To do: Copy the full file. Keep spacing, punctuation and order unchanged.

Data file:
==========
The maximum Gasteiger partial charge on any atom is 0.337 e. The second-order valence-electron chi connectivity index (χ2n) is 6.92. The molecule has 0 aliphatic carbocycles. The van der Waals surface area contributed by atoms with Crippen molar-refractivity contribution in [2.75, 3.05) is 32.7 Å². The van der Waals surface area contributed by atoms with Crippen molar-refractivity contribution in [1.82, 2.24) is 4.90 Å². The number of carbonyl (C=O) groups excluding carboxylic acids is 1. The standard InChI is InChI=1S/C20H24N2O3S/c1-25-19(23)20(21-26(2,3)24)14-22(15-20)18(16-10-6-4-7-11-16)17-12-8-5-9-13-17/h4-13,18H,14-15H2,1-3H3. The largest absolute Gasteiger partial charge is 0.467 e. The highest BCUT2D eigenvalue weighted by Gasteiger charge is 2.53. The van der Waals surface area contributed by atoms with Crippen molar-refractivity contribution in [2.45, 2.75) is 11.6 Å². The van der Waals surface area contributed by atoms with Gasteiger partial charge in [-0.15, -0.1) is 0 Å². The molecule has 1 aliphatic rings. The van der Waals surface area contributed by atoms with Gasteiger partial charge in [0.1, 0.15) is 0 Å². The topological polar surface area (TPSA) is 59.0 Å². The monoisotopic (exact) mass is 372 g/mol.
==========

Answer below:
The maximum Gasteiger partial charge on any atom is 0.337 e. The second-order valence-electron chi connectivity index (χ2n) is 6.92. The molecule has 0 aliphatic carbocycles. The van der Waals surface area contributed by atoms with Crippen molar-refractivity contribution in [2.75, 3.05) is 32.7 Å². The van der Waals surface area contributed by atoms with Crippen molar-refractivity contribution in [1.82, 2.24) is 4.90 Å². The number of carbonyl (C=O) groups excluding carboxylic acids is 1. The standard InChI is InChI=1S/C20H24N2O3S/c1-25-19(23)20(21-26(2,3)24)14-22(15-20)18(16-10-6-4-7-11-16)17-12-8-5-9-13-17/h4-13,18H,14-15H2,1-3H3. The largest absolute Gasteiger partial charge is 0.467 e. The highest BCUT2D eigenvalue weighted by Gasteiger charge is 2.53. The van der Waals surface area contributed by atoms with Crippen molar-refractivity contribution in [2.45, 2.75) is 11.6 Å². The van der Waals surface area contributed by atoms with Gasteiger partial charge in [-0.15, -0.1) is 0 Å². The molecule has 1 aliphatic rings. The van der Waals surface area contributed by atoms with Gasteiger partial charge in [0.1, 0.15) is 0 Å². The topological polar surface area (TPSA) is 59.0 Å². The monoisotopic (exact) mass is 372 g/mol.